Broad-leaved cattail is a tall perennial to 8'
high with thick, spongy stems and long, linear, parallel-veined, light
green leaves 3/8" to 5/8" wide. There are approximately
12-16 of these leaves per plant and they moderately exceed the female
spikes and are flat or slightly curved in cross section, and sheathed
at the base. Cattails have both staminate flower spikes, above,
and pistillate spikes below, 7"-8" long and 1-1/4" wide,
and in this species of cattail there is normally no gap between the
two spikes. The spikes are red-brown at maturity. Neither male
or female flowers have perianths. The male spikes have flowers with
simple, threadlike, white bracts, 2-7 stamens with slender filaments,
and deep orange-yellow pollen, and the female spikes have both fertile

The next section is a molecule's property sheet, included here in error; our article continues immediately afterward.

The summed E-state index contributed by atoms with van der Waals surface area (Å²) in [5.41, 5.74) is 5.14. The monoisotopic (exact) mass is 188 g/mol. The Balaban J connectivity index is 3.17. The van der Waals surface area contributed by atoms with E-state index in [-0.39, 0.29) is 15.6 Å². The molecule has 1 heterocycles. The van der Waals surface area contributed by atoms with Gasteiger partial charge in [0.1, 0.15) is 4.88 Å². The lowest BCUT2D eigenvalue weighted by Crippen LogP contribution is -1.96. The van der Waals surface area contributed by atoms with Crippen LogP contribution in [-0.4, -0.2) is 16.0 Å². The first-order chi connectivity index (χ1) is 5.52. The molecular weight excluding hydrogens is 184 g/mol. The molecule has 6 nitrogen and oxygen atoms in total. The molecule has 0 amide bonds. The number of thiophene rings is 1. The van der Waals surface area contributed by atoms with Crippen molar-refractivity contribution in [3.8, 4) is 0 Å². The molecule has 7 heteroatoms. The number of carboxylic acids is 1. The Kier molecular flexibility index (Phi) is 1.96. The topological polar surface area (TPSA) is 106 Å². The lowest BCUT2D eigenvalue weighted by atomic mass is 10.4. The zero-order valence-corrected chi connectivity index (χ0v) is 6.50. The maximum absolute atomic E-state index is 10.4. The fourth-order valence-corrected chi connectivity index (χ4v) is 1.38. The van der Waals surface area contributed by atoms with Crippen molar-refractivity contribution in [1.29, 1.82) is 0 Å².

and sterile flowers, the fertile flowers with a single-chambered ovary
and widely lanceolate stigmas, and the sterile flowers with ovaries
that are truncate to rounded. The fruit is a dry, thin-walled achene
which easily dehisces in water. Broad-leaved cattail is found in year-round
streams and at the edges of ponds and marshes, below 6000', throughout
California and ranging to Alaska, the East Coast, Central America, Europe
and Africa. It blooms from June to July. All N. American species hybridize.
Click here for Latin name derivations: 1) Typha
Pronunciation: TIE-fa la-ti-FO-lee-a.
Click here for Botanical